TardiSpaces @Orbit Light Festival 2016

Desta Matla and I have set up and hosted our installation “TardiSpaces” from the 16th of December until the 18th on Orbit Light Festival 2016.

Experience the aesthetic world of micro-animals in real time
At first sight, nothing interesting seems to be going on inside tiny spaces such as water drops and moss. In TardiSpaces you can visually and sonically experience the aesthetic world of such tiny spaces in real time. We hacked a simple webcam to function as a microscope, so the viewer can emerge in live images of the tiny space. Different kinds of micro-organisms will be swimming by, such as amoebas and tardigrades. Little do these moving creatures know that they are live music performers…

Here’s an atmospheric impression of the installation at Orbit Light Festival 2016:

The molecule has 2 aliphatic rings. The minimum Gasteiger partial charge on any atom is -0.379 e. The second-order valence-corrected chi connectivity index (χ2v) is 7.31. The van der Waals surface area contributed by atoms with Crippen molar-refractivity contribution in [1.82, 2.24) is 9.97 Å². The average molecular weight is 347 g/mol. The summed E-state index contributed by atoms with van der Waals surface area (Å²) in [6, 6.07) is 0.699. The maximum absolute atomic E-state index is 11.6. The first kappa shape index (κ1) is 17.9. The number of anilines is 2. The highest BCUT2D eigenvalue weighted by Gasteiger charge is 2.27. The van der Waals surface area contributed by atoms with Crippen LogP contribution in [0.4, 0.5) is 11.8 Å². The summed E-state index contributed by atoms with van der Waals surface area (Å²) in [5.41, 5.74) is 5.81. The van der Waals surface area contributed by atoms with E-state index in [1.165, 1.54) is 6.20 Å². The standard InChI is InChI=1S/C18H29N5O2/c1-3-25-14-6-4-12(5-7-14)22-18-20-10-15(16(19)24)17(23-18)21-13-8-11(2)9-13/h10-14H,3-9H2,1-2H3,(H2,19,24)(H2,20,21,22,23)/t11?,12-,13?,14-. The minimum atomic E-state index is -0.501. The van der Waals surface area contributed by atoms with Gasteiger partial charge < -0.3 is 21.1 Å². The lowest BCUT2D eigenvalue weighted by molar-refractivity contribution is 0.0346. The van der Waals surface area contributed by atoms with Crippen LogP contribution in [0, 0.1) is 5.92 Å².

Before setting up we thought about the setup of the installation and played around a bit with different forms of display. A small corner of the Synagoge was assigned to our installation. So with that in mind, we first thought about a big projection of the live webcam microscope images. But once we tried that, we realised that it looked really bad. The resolution of the webcam is low, so the bigger it’s presented, the more focus will lie on the bad resolution. Then we found several old small computer screens lying around at the Frank Mohr Institute. Using several small computer screens looked way better than the big projection.

Our plan was to take two speakers with us. But once we arrived at the spot of the installation and started setting up, we realised that it was a very noisy place. A lot of installations around us had music and sound involved. So we changed plans and used headphones for each screen.

We learned a lot from the experience on the festival. Witnessing the interaction of the installation with the visitors helped us to see what we can improve for future showcasing. For example, a lot of people walked to our installation, watched the screen, listened to the sound, but couldn’t figure out what they were looking at. We really had to explain. The setup of the microscope was a bit hidden and not clearly presented.

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